Getting Satellite Data
In short, getting satellite data from the government is a big headache. The trouble includes links that loop you around to the original site, multiple sites for a given satellite/project, weird registration for data access, and verbose and obscure variable names. I guess this is part of being a data scientist.
Research from NREL on the topic
These slides include a list of resources of satellites with cloud information. When I’m done downloading the data, I will do cloud computing in the clouds on the clouds!
Big Data! Cloud Computing!
So, I’ve been learning quite a bit at Galvanize this past week about Spark and AWS. Today it culminated in deploying Spark on multiple clusters on AWS to process large files. Spark has a growing number of machine learning models available, so you can do machine learning in the cloud!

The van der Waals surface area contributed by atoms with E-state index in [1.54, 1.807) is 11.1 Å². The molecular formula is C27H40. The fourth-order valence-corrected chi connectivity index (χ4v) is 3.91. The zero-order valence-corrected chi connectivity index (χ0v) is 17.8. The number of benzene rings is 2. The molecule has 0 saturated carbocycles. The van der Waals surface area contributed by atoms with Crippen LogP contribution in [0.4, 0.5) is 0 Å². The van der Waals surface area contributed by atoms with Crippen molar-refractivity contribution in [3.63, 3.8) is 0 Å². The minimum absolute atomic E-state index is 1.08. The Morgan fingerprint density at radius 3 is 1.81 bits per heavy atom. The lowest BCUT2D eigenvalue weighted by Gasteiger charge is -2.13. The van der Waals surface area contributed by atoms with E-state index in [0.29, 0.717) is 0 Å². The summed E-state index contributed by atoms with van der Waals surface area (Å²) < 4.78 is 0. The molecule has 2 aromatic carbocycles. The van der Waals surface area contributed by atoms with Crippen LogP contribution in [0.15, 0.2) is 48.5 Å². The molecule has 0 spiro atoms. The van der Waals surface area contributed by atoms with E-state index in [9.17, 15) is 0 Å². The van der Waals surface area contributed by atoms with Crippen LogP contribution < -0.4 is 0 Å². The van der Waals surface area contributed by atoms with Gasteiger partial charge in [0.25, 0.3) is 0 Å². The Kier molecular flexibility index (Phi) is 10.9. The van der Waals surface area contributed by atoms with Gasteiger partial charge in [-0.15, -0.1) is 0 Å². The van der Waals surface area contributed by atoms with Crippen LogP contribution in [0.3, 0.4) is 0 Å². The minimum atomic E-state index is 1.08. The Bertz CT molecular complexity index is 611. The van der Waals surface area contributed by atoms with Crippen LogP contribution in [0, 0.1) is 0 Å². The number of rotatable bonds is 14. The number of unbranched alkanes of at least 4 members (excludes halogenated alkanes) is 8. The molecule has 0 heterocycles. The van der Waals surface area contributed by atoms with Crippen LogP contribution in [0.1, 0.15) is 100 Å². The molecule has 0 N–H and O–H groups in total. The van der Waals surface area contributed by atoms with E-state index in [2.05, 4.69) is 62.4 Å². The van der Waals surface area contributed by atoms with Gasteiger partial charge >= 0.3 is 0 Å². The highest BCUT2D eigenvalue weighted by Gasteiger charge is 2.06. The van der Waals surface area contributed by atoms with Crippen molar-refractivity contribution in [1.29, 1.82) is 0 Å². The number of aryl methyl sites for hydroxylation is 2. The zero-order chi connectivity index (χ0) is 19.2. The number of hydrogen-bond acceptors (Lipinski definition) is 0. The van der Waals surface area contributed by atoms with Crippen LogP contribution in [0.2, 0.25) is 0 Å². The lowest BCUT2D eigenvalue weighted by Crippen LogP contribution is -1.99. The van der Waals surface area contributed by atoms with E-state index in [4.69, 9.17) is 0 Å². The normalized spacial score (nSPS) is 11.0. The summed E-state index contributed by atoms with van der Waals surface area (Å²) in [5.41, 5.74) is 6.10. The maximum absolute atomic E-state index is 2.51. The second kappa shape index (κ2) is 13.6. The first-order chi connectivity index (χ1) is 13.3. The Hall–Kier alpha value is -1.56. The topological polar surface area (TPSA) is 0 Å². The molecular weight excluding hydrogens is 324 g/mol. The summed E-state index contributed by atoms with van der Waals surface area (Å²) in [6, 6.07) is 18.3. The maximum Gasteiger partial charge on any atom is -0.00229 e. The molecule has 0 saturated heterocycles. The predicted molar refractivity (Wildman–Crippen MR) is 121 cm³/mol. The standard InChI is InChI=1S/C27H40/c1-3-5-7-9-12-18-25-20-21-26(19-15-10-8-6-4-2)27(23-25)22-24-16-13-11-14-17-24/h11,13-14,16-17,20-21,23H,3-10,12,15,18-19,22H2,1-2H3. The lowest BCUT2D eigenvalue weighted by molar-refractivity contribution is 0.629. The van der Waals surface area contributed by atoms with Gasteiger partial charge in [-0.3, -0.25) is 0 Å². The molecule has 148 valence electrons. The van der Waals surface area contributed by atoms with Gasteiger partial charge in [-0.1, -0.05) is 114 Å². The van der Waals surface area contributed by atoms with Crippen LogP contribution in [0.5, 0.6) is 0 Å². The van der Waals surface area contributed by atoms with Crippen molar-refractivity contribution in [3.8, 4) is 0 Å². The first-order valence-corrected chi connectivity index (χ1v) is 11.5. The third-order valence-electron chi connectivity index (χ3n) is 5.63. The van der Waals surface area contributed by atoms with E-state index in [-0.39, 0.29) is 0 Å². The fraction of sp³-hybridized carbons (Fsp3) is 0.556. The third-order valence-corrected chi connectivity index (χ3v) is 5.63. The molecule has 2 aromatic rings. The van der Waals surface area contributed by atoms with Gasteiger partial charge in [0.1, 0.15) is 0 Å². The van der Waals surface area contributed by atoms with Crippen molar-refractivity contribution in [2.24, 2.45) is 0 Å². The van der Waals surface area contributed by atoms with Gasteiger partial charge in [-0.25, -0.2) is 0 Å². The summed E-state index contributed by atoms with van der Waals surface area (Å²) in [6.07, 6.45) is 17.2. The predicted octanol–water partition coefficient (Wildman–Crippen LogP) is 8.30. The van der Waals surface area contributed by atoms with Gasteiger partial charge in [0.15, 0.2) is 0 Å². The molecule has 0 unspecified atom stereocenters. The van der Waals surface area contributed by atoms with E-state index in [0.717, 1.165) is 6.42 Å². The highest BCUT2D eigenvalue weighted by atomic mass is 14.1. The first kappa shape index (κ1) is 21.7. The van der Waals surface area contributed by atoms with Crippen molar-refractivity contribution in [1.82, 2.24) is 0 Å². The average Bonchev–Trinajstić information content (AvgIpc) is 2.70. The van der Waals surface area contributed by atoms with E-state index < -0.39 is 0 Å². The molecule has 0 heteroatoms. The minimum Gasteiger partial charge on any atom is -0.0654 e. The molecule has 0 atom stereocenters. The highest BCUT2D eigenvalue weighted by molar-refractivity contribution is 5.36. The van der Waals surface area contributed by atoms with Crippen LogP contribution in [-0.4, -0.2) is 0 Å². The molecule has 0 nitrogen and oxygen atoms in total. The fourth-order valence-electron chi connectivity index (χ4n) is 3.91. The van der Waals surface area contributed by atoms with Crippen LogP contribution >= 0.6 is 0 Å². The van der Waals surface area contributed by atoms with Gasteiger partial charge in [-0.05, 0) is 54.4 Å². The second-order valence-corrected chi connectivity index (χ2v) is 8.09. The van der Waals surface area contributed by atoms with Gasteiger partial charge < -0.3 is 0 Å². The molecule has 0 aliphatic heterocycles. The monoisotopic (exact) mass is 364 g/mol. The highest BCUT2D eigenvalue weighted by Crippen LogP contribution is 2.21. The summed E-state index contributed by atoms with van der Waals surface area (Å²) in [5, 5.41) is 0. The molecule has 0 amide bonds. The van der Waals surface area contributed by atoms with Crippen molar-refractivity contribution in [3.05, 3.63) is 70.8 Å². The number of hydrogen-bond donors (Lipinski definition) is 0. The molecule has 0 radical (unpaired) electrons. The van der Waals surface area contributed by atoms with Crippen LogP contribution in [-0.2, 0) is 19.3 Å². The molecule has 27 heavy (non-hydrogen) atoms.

Earlier this week I deployed a small AWS instance and installed Anaconda on it. When running IPython Notebook from AWS, I used a password to protect it. It’s really freaking cool that you can remotely access IPython Notebook! The only problem that I had was that matplotlib didn’t display plots. This was solved by installing the ubuntu-desktop which loaded the qt backend necessary for matplotlib to make plots.
I’ve really got to start buckling down on this capstone project. Thanks to Galvanize instructors Isaac and Clayton for bouncing ideas today!